You can and SHOULD use similar strong, instantly-“getable” graphics in your online sales page as well… and DO NOT SKIMP on using a high-quality, experienced designer.

Okay, we’re just going to look at a few more because my dog Pearl is ready for a “poop walk”. And I’d hate for her to get constipated. 

So we’re going to wrap this up by skipping ahead to where the unique mechanism is discussed plus that promised early “mini-close”…



The copy continues on after discussing the hidden cause of their constipation and introducing the unique probiotic ingredient that solves it. 

It then starts to explain the unique mechanism. Basically it talks about how it works (crowds out bad bacteria) and why it’s able to do so (a genetic match to the bacteria you were born with).

It then immediately ties this unique mechanism to a host of future-pacing benefits that once again gets the prospect pre-experiencing how great life can be with this product solving their problem.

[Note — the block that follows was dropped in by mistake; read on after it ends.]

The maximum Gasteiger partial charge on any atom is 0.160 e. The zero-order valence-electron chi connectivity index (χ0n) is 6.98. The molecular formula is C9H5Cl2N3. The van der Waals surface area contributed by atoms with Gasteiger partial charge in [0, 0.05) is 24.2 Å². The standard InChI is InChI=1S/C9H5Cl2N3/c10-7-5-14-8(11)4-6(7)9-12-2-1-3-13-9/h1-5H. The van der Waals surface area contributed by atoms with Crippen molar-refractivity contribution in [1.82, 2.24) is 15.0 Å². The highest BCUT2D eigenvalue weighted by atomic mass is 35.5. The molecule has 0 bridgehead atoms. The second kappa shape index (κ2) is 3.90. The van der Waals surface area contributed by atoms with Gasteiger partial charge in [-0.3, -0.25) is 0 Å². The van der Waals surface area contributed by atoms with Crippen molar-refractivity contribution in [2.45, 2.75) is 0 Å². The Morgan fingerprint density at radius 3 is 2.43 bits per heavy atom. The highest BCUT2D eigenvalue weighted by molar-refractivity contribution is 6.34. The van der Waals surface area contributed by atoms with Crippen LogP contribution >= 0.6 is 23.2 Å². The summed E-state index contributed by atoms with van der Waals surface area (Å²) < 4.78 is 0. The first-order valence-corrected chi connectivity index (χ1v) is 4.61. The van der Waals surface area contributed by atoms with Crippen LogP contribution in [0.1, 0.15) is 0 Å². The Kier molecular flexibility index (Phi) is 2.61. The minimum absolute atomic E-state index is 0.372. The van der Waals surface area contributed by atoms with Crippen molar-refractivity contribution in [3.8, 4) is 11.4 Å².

This is the perfect time for the “mini-close” that follows immediately afterwards that creates scarcity and urgency and hints at the special “only-pay-shipping” autoship offer. (Note: they use a different non-autoship offer for the direct mail promo.) 

One thing I’d consider testing here would be adding a CTA link or button right here in case someone is ready to jump ahead and buy right then… especially since it’s a very low “barrier” to doing so (it’s not like you have to sell them on ponying up $150+).

Then the copy continues on into another angle or way in… which was likely a new 2-page spread in the direct mail promo. Now, I’ll leave you to read the rest. 

But as you can see there are some highly-effective and timeless tactics here borrowed from direct mail that have been used for decades… and work just as well when you use them for online copy, too.

(Hope I didn’t ruin your breakfast, lunch, or dinner with that initial image though!)

Before I head off, I’m giving you the head’s up that I’m holding a pre-Black Friday sale THIS WEEK that you’re not going to want to miss. So keep an eye out for tomorrow’s email. 

And if you’re interested in joining my Fast Track to A-List copy mentoring group while you can still do so and take advantage of the “early bird” savings that expire in a few weeks, then you’ll want to go here.

Yours for smarter marketing,